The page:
When last we chatted I was going through a couple of major life changes. One, I had decided it was time to stop keeping everyone around me awake at night by dealing with my snoring problem, and more importantly, I had made the switch to digital comics and had left behind my weekly trip to the comic book store. Let’s see how things have changed in just two short months.
Luke, I’m Your Father
So, having passed (or failed, depending on how you look at it) my sleep apnea test, the next step was hooking me up with a CPAP (Crap Personal Asphyxiation Program) machine. I call the lady and she says I can come in and have a training session or they will send one out with an instructional DVD. Of course they’re not open on weekends and I don’t want to shuffle around my work schedule anymore so I tell them to FedEx it to me.
A few days later a box arrives on my doorstep. Inside is a machine, a carrying case, several instruction booklets, several forms, tubing, filters, more tubing, more filters, and a DVD. I start looking through an instruction book and am quickly overwhelmed.
Something they don’t tell you in the beginning is that a CPAP machine has many parts that require constant care and maintenance. I’m too lazy to shave every morning and they want me to daily wash and rinse and clean out the tubing and the mask and the filters and the humidifier tray (which only takes distilled water, naturally). And I’m supposed to wash my hands like a surgeon before handling this stuff. Going to bed, which used to be just brush-teeth-undress-crawl-into-bed, has now become an ordeal.
What the hell? Why is all this necessary?
“Because if you don’t keep the equipment clean bacteria could build up and get blown up your nose and into your brain and kill you.”
Oh, well that’s so much better than snoring. I’m so grateful. I won’t be worrying about that now for the rest of my life.
I check in with the 3 people I know who use these monstrosities and they all give me different answers as to how seriously I should take upkeep and maintenance — based mainly on how long they’ve been using it. None of them have died of brain bacteria yet, so we’ll see how it goes.
I put in the DVD. It starts out with a couple recreating their experience with sleep apnea. I don’t give a shit, just tell me how to hook up the machine. Next, a lecture on what sleep apnea is. I don’t give a shit, just tell me how to hook up the machine. Next, a segment on your body and how it reacts to sleep and the causes of FOR THE LOVE OF GOD, JUST TELL ME HOW TO HOOK UP MY MACHINE….
Finally we get to the instructions. “Not all machines are alike so you may need to consult with your instruction manual for more details.” The machine in the video was nothing like mine.
The next day I’m calling the Apria people, setting up a meeting, and reworking my work schedule.
The 45-minute one-on-one goes well and I go home confident I can make it work. That night I wash everything up, plug everything in, affix plastic tubes up my nose, lie down on my back, and wait for the sweet release of sleep. I was told that a CPAP machine ranges from a setting of 4 which is the lowest to 20 which is the highest. According to my sleep study, mine needed to be set at 18. For those with math anxiety, that’s just 2 short of the maximum rate that they can blow air up your nose.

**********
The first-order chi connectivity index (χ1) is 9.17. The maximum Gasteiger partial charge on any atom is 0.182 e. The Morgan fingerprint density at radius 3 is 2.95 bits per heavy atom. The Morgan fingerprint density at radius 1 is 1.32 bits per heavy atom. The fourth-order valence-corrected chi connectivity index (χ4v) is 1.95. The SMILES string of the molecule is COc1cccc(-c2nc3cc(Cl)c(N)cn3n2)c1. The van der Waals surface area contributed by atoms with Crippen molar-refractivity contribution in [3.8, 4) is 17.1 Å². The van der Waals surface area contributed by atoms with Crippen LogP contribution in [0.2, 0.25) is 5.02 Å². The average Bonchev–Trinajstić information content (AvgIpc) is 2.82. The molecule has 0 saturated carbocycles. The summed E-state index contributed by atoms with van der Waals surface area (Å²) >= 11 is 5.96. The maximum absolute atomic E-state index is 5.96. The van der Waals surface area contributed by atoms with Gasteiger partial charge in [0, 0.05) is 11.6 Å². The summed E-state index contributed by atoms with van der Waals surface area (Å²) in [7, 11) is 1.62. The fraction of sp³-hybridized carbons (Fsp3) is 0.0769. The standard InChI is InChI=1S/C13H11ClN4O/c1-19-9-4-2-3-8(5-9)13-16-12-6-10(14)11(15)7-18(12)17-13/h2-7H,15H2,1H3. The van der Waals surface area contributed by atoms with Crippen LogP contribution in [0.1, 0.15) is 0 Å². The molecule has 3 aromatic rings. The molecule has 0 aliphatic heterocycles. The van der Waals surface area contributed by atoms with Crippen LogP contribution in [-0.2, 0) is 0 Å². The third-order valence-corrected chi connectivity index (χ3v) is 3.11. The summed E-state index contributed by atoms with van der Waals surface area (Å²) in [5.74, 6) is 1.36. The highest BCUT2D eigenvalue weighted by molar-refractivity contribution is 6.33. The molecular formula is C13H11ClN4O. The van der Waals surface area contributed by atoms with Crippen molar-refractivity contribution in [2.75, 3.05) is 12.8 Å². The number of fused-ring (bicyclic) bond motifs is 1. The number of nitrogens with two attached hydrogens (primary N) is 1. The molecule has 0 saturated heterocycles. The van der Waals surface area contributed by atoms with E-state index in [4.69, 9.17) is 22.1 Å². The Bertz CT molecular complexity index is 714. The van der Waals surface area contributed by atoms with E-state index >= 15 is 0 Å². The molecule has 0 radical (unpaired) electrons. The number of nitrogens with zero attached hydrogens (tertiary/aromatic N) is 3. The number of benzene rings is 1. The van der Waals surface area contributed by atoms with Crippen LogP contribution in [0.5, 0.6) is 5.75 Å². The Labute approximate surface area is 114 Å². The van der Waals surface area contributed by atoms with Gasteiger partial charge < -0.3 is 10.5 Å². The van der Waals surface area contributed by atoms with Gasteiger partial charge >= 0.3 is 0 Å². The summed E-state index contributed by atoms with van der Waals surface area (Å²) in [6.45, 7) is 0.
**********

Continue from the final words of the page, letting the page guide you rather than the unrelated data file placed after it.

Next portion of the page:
Is it comfortable? Oh, God, no. Do you get used to it? I hope to God some day, but that day hasn’t come yet. Do you sleep through the night? For the most part. I’m usually wake up around 5 or 6 and can’t stand having this thing on my face anymore so I rip it off and lay there for a bit then get up. Sleeping in on weekends is a thing of the past.
So, are there any advantages? Well, I don’t feel tired all the time. I don’t fall asleep on the couch when I sit still for 10 minutes. I haven’t fallen asleep during a movie screening in weeks — and if I can stay awake through “Going In Style,” then things have definitely changed. My blood pressure is down, my back pain has decreased significantly, I seem to have more energy, I don’t wake up in the night and toss and turn. I don’t get up to use the bathroom multiple times a night. I’m blogging more. I guess those are advantages. Of course, if I die from bacteria I’m not sure if it will have been worth it.
Oh, there’s one other thing that comes from this: My wife is very, very, very, very, very, very happy.
So I’ll stick with it.
Welcome Back To The Comic Book Shop, Jimmy Dean
Those of you who pay attention will recall that back in January Marvel Comics ended their practice of including a code for a digital copy of any of their comic books that you bought. I was not happy, as this meant I would now have to choose between buying digital or physical comics. I went with digital, because they’re easier to read and store, but this meant my weekly trip to the comic book shop was no more.
I was devastated. None of you seemed to care.
Well, in what must be the quickest business turnaround since the death of New Coke, Marvel has announced that they are bringing back free digital copies when you buy their comics.
The program starts back up in May (just in time for Free Comic Book Day). This means there will now be an odd 3 month gap in my comic book collection for future archaeologists to puzzle over.
So now I can go back to the comic shop every Wednesday and browse and buy and not talk to the shop owner and pick up any freebies lying around. I will have to buy new bookshelves — hey, maybe from IKEA! — and let them stack up in my basement until the day I die at which point my poor wife will look around and cry out, “What am I going to do with all these damn comic books?!”
And I’ll look up from where I’m spending eternity and say “That’s what you get for making me go to bed every night with that face-hugging, air-blowing mask on my face.”